6. WA8LGM

    WA8LGM Ham Member QRZ Page

    Sometimes, Murphy gets you and sometimes you get Murphy. I rewired that old D104 with its TUG8 stand. I finally gave up on replacing the element in the mic, bought another had-held mic and kept it for field day.
    I ordered new cable for the mic and a TRS connector for the mic. Kluged it all together and took it to the Field Day sight.
    When I plugged that mic into the OMNI D, I had left the radio in VOX mode and powered it up. When the mic keyed the transceiver, it surprised me that it worked. I called another station on the air and he told me that my audio was right up there where it should be.
    I used that mic for field day and it is sitting on my table right now, fully functional. Sometimes, you just get lucky.
     
    W1VT likes this.
  7. WA8LGM

    WA8LGM Ham Member QRZ Page

    That is one of the nicest home brew projects I've seen in a long time. Very nice.
     
  8. WA8LGM

    WA8LGM Ham Member QRZ Page

    Tom: I remember reading about either a ceramic mic or a variable reluctance mic in somebody's article, but I found it once and couldn't find it again. Any ideas?
     
  9. KF4ZGZ

    KF4ZGZ Ham Member QRZ Page

    BTW- I noticed no one mentioned W2ENY and his stuff.
    He make a kit to replace bad D104 elements.
    Google his call for more info.
    Of course you now have a "lollipop" case with a modern non-D104 sounding mic ..... but at least it's a working mic.
     
  10. WA8LGM

    WA8LGM Ham Member QRZ Page

    Well. Sometimes things work out for the best --- especially by accident. I rewired the T-UG8 base using ribbon cable from an old drive cable. Got a brand new piece (6 ft.) of mic cable (single shield with two wires inside) and a TRS 1/4 inch plug. Cobbled them together and placed the "questionable" D-104 mic into the top plug on the stand.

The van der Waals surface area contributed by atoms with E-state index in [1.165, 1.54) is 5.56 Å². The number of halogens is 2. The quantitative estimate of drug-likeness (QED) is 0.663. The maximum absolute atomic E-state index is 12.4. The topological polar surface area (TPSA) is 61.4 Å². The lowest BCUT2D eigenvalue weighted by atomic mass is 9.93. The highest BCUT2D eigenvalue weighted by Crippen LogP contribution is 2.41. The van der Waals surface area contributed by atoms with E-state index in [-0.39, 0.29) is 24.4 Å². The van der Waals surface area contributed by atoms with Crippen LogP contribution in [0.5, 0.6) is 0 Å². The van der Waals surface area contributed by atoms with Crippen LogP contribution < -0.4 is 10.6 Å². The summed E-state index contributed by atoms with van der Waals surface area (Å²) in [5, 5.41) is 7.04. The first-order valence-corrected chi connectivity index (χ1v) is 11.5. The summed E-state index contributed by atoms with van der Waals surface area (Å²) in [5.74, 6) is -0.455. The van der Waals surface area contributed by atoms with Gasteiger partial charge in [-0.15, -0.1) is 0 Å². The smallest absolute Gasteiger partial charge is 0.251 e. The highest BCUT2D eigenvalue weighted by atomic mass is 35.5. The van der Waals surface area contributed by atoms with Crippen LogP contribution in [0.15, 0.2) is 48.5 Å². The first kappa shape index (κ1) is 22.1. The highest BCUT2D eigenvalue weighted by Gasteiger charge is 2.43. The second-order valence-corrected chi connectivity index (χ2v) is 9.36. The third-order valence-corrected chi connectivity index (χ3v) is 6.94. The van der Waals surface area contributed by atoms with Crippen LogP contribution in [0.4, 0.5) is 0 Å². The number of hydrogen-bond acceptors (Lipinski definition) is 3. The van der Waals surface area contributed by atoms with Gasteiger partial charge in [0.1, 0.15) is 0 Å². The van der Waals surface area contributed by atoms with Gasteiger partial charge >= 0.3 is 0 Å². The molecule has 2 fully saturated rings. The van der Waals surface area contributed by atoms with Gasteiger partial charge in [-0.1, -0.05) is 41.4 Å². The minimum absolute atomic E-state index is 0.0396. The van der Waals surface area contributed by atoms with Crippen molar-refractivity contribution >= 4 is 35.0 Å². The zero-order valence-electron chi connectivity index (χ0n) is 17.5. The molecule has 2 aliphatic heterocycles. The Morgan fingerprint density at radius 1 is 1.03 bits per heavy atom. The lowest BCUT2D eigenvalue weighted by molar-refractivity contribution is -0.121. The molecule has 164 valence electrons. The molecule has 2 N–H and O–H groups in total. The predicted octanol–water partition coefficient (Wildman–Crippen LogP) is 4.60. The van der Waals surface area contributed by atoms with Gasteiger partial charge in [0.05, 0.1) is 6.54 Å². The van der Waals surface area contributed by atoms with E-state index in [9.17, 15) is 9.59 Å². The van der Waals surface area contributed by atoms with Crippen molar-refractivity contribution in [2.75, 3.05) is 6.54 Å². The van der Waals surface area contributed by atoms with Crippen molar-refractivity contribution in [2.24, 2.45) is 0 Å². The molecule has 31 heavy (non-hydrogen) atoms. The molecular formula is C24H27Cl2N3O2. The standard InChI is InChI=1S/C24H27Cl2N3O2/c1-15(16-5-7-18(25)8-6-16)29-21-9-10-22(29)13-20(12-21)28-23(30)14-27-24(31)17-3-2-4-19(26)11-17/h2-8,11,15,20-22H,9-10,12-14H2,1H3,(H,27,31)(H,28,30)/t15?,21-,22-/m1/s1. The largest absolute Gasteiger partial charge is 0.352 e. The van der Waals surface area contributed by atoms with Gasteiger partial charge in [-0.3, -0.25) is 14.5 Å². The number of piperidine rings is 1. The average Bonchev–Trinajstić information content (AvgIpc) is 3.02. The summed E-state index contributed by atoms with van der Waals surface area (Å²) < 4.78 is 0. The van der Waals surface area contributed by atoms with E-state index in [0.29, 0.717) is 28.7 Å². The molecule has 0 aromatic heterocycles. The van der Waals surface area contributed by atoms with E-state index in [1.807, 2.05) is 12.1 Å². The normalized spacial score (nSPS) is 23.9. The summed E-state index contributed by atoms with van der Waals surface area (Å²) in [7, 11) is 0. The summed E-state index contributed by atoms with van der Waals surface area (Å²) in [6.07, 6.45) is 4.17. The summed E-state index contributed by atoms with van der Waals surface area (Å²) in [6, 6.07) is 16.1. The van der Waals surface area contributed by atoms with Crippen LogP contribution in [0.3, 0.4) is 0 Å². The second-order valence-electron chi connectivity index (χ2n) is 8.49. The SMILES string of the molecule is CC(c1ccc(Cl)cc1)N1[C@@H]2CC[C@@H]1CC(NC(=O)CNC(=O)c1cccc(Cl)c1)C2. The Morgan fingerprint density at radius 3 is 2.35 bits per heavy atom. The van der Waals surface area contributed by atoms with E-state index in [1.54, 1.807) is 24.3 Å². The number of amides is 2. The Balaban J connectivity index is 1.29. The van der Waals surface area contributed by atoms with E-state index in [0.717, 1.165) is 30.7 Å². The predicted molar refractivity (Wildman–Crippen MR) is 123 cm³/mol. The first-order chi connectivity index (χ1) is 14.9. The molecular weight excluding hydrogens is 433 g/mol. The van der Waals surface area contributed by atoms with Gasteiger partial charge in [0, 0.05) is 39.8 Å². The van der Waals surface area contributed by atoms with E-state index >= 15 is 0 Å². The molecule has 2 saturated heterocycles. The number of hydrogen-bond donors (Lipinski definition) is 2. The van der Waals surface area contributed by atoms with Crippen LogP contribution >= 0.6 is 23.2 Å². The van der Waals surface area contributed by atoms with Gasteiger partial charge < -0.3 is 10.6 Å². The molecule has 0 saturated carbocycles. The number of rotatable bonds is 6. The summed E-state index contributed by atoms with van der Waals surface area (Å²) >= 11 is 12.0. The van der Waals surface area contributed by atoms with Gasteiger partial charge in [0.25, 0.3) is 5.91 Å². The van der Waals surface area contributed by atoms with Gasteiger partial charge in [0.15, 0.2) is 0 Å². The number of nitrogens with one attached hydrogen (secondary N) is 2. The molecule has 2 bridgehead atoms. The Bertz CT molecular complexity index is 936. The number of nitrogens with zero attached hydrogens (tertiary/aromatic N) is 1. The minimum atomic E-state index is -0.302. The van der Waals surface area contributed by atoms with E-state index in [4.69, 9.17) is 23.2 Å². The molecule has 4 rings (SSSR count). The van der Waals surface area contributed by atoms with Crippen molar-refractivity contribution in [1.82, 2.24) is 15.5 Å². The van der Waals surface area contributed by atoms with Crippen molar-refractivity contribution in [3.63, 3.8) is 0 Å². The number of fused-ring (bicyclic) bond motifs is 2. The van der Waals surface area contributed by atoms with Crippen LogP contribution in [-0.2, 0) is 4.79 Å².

I then hooked it up to the radio, not expecting too much.
    I then put a dummy load onto my transceiver and keyed it.
    I was pleasantly surprised when the old "questionable" D-104 worked like a brand new one. I checked out the audio from the mic on another receiver and after confirming that the audio was just as good as it was supposed to be buttoned up the set up and I was ready for field day.
    So, this is to thank all of you who offered me some good ideas as to how to replace the element.
    I think that I got lucky in this one. Well, now the bloody thing works. And I also have (bought it on eBay) another hand mic (Dynamic Hi-Z for a Ten Tec Paragon) extra to use with the Ten Tec Omni D. You know, just in case the old D-104 quits working some day. 73! all.
     
    Last edited: Jul 8, 2020